US nixes 1955 treaty with Iran after UN court rules to lift sanctions

Pompeo announces end of accord that established economic relations between two countries, blasts Russian sale of S-300 to Syria as ‘very serious escalation’

US Secretary of State Mike Pompeo speaks during a press briefing at the US Department of State in Washington, DC, on October 3, 2018. (AFP/Jim Watson)
US Secretary of State Mike Pompeo speaks during a press briefing at the US Department of State in Washington, DC, on October 3, 2018. (AFP/Jim Watson)

The United States said Wednesday that it was terminating a 1955 treaty reached with then-ally Iran after Tehran cited it in an international court ruling against Washington’s sanctions policy.

“I’m announcing that the US is terminating the 1955 Treaty of Amity with Iran. This is a decision, frankly, that is 39 years overdue,” Secretary of State Mike Pompeo told reporters, referring to the date of the 1979 Islamic revolution.

He said Iran’s claims under the treaty, which established economic relations and consular rights between the two nations, were “absurd.”

The UN’s top court ordered the US earlier in the day to lift sanctions on humanitarian goods for Iran in a ruling that was widely seen as a rebuke to President Donald Trump but which Pompeo described as a “defeat for Iran.”

Iran alleged that the sanctions imposed by the Trump administration after its withdrawal from a 2015 nuclear deal with Iran violated the Treaty of Amity.

Pompeo told reporters that Iran was abusing the International Court of Justice for political and propaganda purposes.

Officials said the administration also will withdraw from an amendment to the Vienna Convention on Diplomatic Relations that Iran or others, notably the Palestinians, could use to sue the US at The Hague-based tribunal. A White House announcement was expected, and the officials spoke on condition of anonymity because they weren’t publicly authorized to discuss the development.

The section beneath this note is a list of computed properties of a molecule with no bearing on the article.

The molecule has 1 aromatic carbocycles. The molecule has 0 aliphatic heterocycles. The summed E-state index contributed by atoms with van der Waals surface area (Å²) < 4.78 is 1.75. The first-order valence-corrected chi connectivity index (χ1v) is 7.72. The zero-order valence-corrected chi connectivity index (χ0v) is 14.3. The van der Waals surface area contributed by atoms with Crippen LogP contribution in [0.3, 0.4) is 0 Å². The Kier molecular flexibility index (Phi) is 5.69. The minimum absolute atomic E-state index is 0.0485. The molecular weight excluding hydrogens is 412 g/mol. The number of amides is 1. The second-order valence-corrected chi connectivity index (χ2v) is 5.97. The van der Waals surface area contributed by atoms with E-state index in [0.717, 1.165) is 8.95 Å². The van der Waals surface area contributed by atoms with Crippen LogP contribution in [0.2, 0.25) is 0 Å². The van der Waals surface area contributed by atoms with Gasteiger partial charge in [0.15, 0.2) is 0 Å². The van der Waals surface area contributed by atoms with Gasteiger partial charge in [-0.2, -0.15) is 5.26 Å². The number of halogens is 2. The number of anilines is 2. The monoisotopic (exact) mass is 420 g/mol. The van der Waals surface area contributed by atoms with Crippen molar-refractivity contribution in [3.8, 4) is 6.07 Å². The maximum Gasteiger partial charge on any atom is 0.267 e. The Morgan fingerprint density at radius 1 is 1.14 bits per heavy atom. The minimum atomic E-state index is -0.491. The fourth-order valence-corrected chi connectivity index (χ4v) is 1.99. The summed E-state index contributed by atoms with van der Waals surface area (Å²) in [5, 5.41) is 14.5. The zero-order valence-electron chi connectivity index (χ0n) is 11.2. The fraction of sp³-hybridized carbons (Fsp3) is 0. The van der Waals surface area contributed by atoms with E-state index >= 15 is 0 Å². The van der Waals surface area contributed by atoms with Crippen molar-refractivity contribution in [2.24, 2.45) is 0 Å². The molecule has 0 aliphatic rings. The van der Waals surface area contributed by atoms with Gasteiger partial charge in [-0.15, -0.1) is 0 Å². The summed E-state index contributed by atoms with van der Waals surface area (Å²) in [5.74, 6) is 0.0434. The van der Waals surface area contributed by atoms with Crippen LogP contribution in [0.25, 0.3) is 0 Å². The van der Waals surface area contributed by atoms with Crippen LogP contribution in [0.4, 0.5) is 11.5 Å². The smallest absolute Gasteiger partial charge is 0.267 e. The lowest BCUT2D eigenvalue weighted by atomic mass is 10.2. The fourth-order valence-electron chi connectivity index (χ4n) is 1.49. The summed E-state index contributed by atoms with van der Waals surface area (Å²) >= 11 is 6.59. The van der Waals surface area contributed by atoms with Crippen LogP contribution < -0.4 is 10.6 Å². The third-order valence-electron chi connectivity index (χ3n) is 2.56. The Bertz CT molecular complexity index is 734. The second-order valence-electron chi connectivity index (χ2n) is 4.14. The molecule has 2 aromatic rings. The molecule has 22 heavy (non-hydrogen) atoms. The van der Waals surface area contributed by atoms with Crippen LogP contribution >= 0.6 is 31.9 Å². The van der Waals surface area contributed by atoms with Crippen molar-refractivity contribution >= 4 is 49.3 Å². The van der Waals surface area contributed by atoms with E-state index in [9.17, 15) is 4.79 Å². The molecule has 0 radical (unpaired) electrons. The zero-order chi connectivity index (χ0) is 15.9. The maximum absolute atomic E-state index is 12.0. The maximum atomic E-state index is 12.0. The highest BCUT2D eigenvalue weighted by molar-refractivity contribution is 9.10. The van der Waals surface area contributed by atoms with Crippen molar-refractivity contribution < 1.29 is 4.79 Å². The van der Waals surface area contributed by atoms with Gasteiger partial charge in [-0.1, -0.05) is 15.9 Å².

Pompeo also told reporters that the Russian delivery this week of the S-300 air defense system to Syria was a “very serious escalation,” but refused to say if the US will respond to the move.

In this illustrative photo taken on Tuesday, Aug. 27, 2013, a Russian S-300 air defense system is on display at the opening of the MAKS Air Show in Zhukovsky outside Moscow, Russia (AP Photo/Ivan Sekretarev, File)

“Having the Russians deliver the S-300 into Syria presents greater risk to all of those in the affected areas, and to stability in the Middle East,” he said. “We consider this a very serious escalation.”

Russia announced last week that it would boost security measures in Syria — including supplying the S-300 — following the downing of a Russian military plane by a the previous-generation S-200 missile by mistake, in an incident that Moscow blamed on nearby Israeli planes.

Both Israel and the US have protested the decision to supply Syria with the S-300, which could complicate ongoing Israeli efforts to prevent Iran deepening its military presence in Syria and to thwart the transfer of weapons in Syria to Hezbollah.

Israel has carried out hundreds of strikes against Syrian and Iranian targets in Syria over the last several years, with fighter jets going nearly unchallenged by the country’s air defenses — though an F-16 was downed by a Syrian anti-aircraft missile in February in what the IDF later said was the result of a professional error by the pilots.

A senior Israeli official said Saturday that Syria’s possession of the S-300 posed a “complex challenge” for the Jewish state, but added that Israel was working on ways to prevent the development from becoming a major threat to the country’s security.

“We are dealing with the [decision] in different ways, not necessarily by preventing shipment [of the anti-aircraft system],” the official said.

The official added that he believes Putin understands that while Moscow “made a move, the playing field is very large,” indicating that Israel reserved the right to protect itself and that it had the support of the United States.

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